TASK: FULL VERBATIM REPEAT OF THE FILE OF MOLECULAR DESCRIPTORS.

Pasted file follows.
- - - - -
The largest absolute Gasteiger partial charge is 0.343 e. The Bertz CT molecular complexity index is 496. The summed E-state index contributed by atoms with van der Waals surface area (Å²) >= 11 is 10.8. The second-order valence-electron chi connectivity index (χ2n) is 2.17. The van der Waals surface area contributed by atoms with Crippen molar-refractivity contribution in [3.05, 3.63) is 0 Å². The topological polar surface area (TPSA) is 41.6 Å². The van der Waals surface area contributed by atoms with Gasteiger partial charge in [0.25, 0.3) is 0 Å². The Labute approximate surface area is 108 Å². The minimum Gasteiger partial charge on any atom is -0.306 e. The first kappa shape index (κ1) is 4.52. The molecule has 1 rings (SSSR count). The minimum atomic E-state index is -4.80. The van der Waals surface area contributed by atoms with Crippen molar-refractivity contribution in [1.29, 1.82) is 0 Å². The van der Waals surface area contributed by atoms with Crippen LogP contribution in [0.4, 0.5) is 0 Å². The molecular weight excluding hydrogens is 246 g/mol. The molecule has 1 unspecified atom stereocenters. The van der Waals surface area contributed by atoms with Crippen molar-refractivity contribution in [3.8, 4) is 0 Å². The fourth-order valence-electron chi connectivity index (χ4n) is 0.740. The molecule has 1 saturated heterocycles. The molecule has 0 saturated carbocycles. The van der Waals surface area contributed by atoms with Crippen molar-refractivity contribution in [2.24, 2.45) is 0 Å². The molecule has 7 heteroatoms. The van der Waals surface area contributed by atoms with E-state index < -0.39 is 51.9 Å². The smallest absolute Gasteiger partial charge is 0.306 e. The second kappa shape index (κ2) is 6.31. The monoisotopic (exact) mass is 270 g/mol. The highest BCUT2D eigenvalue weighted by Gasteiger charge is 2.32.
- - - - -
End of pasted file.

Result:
The largest absolute Gasteiger partial charge is 0.343 e. The Bertz CT molecular complexity index is 496. The summed E-state index contributed by atoms with van der Waals surface area (Å²) >= 11 is 10.8. The second-order valence-electron chi connectivity index (χ2n) is 2.17. The van der Waals surface area contributed by atoms with Crippen molar-refractivity contribution in [3.05, 3.63) is 0 Å². The topological polar surface area (TPSA) is 41.6 Å². The van der Waals surface area contributed by atoms with Gasteiger partial charge in [0.25, 0.3) is 0 Å². The Labute approximate surface area is 108 Å². The minimum Gasteiger partial charge on any atom is -0.306 e. The first kappa shape index (κ1) is 4.52. The molecule has 1 rings (SSSR count). The minimum atomic E-state index is -4.80. The van der Waals surface area contributed by atoms with Crippen molar-refractivity contribution in [1.29, 1.82) is 0 Å². The van der Waals surface area contributed by atoms with Crippen LogP contribution in [0.4, 0.5) is 0 Å². The molecular weight excluding hydrogens is 246 g/mol. The molecule has 1 unspecified atom stereocenters. The van der Waals surface area contributed by atoms with Crippen molar-refractivity contribution in [3.8, 4) is 0 Å². The fourth-order valence-electron chi connectivity index (χ4n) is 0.740. The molecule has 1 saturated heterocycles. The molecule has 0 saturated carbocycles. The van der Waals surface area contributed by atoms with Crippen molar-refractivity contribution in [2.24, 2.45) is 0 Å². The molecule has 7 heteroatoms. The van der Waals surface area contributed by atoms with E-state index < -0.39 is 51.9 Å². The smallest absolute Gasteiger partial charge is 0.306 e. The second kappa shape index (κ2) is 6.31. The monoisotopic (exact) mass is 270 g/mol. The highest BCUT2D eigenvalue weighted by Gasteiger charge is 2.32.